I completely agree that anyone running a web site should heed Jakob's "search engine liberation" advice of alternative ways to promote a web site, such as considering RSS, email newsletters and so on. But this isn't suddenly new advice. Any long-time internet marketer would tell you not to depend just on search engines. Thinking "beyond search engines" has been the core of my basic tips since I put them up back in 1997:

Search engines are a primary way people look for web sites, but they are not the only way. People also find sites through word-of-mouth, traditional advertising, the traditional media, newsgroup postings, web directories and links from other sites. Many times, these alternative forms are far more effective draws than are search engines. The audience you want may be visiting a site that you can partner with or reading a magazine that you've never informed of your site. Do the simple things to best make your site relevant to search engines, then concentrate on the other areas.

It's all a matter of balance. Don't obsess over search engine listings, but don't ignore them, either. Do a variety of online marketing activities -- and do a variety of offline ones, as well. Search -- both paid and free -- is a component of any campaign. But it isn't something you should depend on, any more than you should depend on all television advertising, all print ads, all RSS ads or a strategy of no advertising at all. If you are not diversified, you'll have a weakness that might hit when you least expect it.

To conclude, no one should put all their eggs into any basket, search or otherwise. It's absolutely true that search engines are not the end all be all and that sites can thrive and survive without them. But many sites also can thrive and survive better by incorporating them into a diversified publicity campaign.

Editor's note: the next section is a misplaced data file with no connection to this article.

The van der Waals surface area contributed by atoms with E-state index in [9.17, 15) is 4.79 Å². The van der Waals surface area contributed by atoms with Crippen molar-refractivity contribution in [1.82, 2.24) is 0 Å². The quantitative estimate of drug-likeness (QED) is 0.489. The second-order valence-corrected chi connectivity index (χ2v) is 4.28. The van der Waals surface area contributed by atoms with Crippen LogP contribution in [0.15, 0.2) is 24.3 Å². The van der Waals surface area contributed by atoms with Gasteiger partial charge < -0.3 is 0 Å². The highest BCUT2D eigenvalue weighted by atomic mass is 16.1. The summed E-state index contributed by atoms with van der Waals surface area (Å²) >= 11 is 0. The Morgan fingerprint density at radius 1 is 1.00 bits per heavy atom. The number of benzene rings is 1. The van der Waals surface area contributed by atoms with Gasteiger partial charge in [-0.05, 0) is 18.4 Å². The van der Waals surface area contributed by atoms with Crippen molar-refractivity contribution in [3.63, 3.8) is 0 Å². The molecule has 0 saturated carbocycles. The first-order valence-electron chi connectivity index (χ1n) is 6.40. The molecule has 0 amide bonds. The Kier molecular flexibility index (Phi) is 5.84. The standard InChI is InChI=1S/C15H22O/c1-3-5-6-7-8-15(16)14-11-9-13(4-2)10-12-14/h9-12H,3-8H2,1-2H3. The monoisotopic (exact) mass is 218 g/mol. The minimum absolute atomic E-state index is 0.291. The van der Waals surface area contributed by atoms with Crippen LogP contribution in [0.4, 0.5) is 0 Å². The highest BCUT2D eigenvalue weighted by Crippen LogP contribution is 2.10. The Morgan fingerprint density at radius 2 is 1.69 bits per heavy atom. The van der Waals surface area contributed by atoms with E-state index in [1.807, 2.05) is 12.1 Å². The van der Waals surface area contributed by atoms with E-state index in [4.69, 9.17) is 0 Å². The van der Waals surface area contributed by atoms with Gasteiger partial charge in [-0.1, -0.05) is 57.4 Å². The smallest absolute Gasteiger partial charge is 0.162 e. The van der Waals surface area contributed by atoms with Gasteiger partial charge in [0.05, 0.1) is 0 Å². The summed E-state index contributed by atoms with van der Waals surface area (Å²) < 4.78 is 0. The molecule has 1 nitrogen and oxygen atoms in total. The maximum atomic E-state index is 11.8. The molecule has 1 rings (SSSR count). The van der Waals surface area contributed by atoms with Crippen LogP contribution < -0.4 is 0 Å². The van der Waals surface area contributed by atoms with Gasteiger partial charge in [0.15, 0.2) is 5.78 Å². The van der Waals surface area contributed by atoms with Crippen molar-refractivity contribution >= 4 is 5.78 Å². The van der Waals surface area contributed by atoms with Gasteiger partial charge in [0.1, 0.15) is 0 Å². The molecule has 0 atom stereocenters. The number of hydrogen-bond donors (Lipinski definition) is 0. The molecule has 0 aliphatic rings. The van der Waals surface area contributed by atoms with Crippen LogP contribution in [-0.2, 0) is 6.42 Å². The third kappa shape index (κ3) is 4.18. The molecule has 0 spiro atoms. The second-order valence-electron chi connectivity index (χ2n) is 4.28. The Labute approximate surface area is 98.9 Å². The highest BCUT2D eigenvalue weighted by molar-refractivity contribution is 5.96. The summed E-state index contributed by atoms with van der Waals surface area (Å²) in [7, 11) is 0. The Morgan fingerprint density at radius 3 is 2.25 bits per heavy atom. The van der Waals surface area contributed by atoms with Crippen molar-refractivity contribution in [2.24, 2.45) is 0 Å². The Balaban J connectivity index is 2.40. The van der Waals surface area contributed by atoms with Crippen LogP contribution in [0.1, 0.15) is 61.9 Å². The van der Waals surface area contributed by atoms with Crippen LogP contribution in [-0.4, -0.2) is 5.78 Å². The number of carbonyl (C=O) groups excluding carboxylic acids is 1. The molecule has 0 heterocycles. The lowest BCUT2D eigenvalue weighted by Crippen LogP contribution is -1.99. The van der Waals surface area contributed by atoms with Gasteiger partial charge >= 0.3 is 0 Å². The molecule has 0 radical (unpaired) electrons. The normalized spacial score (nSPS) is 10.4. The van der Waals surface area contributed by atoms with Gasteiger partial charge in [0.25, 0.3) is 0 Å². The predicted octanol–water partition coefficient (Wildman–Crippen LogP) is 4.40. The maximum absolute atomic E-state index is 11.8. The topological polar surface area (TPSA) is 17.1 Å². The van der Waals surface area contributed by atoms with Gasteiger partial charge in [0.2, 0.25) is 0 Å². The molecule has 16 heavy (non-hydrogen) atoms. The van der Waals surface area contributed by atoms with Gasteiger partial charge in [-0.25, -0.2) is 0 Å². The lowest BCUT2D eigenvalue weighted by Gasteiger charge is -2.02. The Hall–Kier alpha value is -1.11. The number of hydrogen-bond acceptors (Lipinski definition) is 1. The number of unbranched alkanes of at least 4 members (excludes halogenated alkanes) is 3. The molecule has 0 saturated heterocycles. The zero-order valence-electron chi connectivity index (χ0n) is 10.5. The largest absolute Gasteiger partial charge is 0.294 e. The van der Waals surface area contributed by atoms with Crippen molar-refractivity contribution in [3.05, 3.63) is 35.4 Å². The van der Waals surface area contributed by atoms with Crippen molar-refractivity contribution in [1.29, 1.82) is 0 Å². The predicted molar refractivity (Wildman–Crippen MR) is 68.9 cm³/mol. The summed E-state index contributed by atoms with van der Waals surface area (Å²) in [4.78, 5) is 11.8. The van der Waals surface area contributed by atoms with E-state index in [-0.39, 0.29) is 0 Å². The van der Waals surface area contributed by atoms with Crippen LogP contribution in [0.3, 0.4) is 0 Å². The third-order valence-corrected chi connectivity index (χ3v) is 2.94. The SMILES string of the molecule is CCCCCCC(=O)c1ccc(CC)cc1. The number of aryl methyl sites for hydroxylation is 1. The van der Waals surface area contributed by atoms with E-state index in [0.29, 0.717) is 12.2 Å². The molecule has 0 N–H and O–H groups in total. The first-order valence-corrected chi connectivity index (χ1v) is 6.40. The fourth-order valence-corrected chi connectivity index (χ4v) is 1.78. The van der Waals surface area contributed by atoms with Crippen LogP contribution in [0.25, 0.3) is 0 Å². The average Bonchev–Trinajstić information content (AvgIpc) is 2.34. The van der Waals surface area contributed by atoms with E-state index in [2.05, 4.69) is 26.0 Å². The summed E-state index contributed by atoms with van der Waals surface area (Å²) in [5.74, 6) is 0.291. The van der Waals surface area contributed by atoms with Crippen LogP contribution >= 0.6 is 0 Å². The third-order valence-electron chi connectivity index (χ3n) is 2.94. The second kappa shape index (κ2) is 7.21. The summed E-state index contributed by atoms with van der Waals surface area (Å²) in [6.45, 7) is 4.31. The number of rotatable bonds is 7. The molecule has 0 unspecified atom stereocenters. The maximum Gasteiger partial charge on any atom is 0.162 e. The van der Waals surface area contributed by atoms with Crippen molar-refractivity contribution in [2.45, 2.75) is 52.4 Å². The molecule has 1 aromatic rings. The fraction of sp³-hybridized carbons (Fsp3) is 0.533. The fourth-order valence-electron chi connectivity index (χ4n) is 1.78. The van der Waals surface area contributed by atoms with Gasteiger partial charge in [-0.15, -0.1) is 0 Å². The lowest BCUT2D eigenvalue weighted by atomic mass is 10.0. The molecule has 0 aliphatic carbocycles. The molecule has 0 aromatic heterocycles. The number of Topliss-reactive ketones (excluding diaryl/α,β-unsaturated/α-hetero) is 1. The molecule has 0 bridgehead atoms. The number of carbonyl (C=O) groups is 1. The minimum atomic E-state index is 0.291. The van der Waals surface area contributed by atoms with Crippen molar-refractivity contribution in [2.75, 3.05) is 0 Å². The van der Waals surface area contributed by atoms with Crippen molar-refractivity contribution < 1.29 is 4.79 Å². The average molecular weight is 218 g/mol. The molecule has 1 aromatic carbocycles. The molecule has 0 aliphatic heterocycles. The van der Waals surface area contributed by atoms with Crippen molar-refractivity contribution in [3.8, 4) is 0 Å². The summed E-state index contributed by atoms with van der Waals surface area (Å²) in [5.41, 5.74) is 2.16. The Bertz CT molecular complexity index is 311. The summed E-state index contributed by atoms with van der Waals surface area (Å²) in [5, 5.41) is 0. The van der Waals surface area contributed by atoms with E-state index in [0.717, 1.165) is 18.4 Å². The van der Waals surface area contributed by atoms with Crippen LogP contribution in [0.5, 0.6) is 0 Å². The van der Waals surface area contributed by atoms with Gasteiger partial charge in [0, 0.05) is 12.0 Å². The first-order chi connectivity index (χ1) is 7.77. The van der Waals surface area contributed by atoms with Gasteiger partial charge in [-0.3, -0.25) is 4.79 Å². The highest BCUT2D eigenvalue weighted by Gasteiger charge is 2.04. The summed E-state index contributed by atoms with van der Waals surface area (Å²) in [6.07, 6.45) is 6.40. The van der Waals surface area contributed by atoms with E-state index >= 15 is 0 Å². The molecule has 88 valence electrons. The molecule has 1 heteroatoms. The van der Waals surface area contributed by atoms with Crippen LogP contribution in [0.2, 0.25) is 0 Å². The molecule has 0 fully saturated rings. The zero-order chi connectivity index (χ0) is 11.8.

Search engines definitely can do more to help those with support on the organic side of things, which is especially needed since webmasters do indeed provide the content that the search engines depend on. The good news is that last year, we saw more changes and developments to give webmasters new tools than ever before.

Finally, ad prices will likely continue to rise, and different advertisers will react in various ways. John Battelle recently pointed at a blog suggesting that FTD might be nearing all it can afford to spend. But just today, we reported on a survey showing four out of five advertisers saying they can still afford to pay more, though the question of whether a plateau is being reached is raised. Then the latest Fathom report on keyword prices saw a continuing "downward spiral," as MediaPost put it. I haven't looked closely at the latest numbers, but the sample is so small (500 terms) that I'm generally wary on depending on it as a foolproof predictor.

From my part, I see two main issues with keyword prices going forward: Super Conversion Trackers & Brand Idiots.

Super Conversion Trackers are those who will indeed track a lifetime value of someone who comes to them from search. They'll understand that the initial purchase may lead to more and more purchases over time and feel comfortable paying multiples above competitors to gain a lead. That will push some out of the bidding. See Most Conversions Happen Offline; You Need To Measure These! for some further thoughts on this.

Brand Idiots are what some marketers think derisively of others who jump into bidding without linking it to a direct ROI target. They can screw up bidding on what seems to be "logical" or "fair" amount that most in the marketplace may assume. But brand idiots are part of that marketplace, and you can expect to see more of them.

Automakers Buy Up 80% Of Ad Space On Car Sites For 2006 from AdAge is a good example of this. It explains how automakers are going more and more online to extend their brands. Edmunds, a car research site, expects to take those brand dollars and buy more search as well as display ads to fuel that desire. That's big brand money that's going to be fueling those buys and putting pressure on others trying to compete.

Big Guys Crowd Out Little Guys in SEM Arena; Some Branding Focused Advertisers Willing to Spend "Whatever" It Takes and C'mon In Brand Owners, The Search Water's Fine has more on these type of moves.

Stuck in a bidding war? How To Get Out Of Bid Wars A Winner? over at our Search Engine Watch Forums may have some helpful advice if you're already tracking and improving conversions as much as possible and getting some brand idiot money is not an option.

Want to comment or discuss? Visit our SEW Forums thread, Search Engine Leeches, Dependency & Losing Perspective.